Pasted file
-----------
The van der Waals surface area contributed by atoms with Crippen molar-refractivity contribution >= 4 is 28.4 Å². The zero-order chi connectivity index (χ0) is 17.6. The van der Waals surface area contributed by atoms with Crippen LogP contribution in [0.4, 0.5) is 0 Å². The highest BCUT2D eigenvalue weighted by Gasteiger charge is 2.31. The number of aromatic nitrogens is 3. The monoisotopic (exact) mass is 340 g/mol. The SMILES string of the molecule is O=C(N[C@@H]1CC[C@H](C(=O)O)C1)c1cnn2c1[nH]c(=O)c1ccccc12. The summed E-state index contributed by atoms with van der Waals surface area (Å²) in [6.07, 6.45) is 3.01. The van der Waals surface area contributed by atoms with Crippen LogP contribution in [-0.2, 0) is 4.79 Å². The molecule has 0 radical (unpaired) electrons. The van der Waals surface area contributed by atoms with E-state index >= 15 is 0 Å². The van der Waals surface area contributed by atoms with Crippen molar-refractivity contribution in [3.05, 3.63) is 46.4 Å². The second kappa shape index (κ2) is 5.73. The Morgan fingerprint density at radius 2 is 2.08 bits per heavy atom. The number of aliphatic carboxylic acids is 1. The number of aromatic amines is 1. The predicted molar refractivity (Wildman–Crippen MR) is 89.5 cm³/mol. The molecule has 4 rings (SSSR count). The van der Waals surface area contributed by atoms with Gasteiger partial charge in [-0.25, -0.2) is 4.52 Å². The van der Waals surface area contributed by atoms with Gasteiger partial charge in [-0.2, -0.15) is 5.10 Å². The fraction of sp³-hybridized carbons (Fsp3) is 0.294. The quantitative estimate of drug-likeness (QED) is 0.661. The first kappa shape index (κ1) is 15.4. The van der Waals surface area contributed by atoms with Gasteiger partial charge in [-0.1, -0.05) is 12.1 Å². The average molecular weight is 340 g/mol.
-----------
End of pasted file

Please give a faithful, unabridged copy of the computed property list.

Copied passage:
The van der Waals surface area contributed by atoms with Crippen molar-refractivity contribution >= 4 is 28.4 Å². The zero-order chi connectivity index (χ0) is 17.6. The van der Waals surface area contributed by atoms with Crippen LogP contribution in [0.4, 0.5) is 0 Å². The highest BCUT2D eigenvalue weighted by Gasteiger charge is 2.31. The number of aromatic nitrogens is 3. The monoisotopic (exact) mass is 340 g/mol. The SMILES string of the molecule is O=C(N[C@@H]1CC[C@H](C(=O)O)C1)c1cnn2c1[nH]c(=O)c1ccccc12. The summed E-state index contributed by atoms with van der Waals surface area (Å²) in [6.07, 6.45) is 3.01. The van der Waals surface area contributed by atoms with Crippen LogP contribution in [-0.2, 0) is 4.79 Å². The molecule has 0 radical (unpaired) electrons. The van der Waals surface area contributed by atoms with E-state index >= 15 is 0 Å². The van der Waals surface area contributed by atoms with Crippen molar-refractivity contribution in [3.05, 3.63) is 46.4 Å². The second kappa shape index (κ2) is 5.73. The Morgan fingerprint density at radius 2 is 2.08 bits per heavy atom. The number of aliphatic carboxylic acids is 1. The number of aromatic amines is 1. The predicted molar refractivity (Wildman–Crippen MR) is 89.5 cm³/mol. The molecule has 4 rings (SSSR count). The van der Waals surface area contributed by atoms with Gasteiger partial charge in [-0.25, -0.2) is 4.52 Å². The van der Waals surface area contributed by atoms with Gasteiger partial charge in [-0.2, -0.15) is 5.10 Å². The fraction of sp³-hybridized carbons (Fsp3) is 0.294. The quantitative estimate of drug-likeness (QED) is 0.661. The first kappa shape index (κ1) is 15.4. The van der Waals surface area contributed by atoms with Gasteiger partial charge in [-0.1, -0.05) is 12.1 Å². The average molecular weight is 340 g/mol.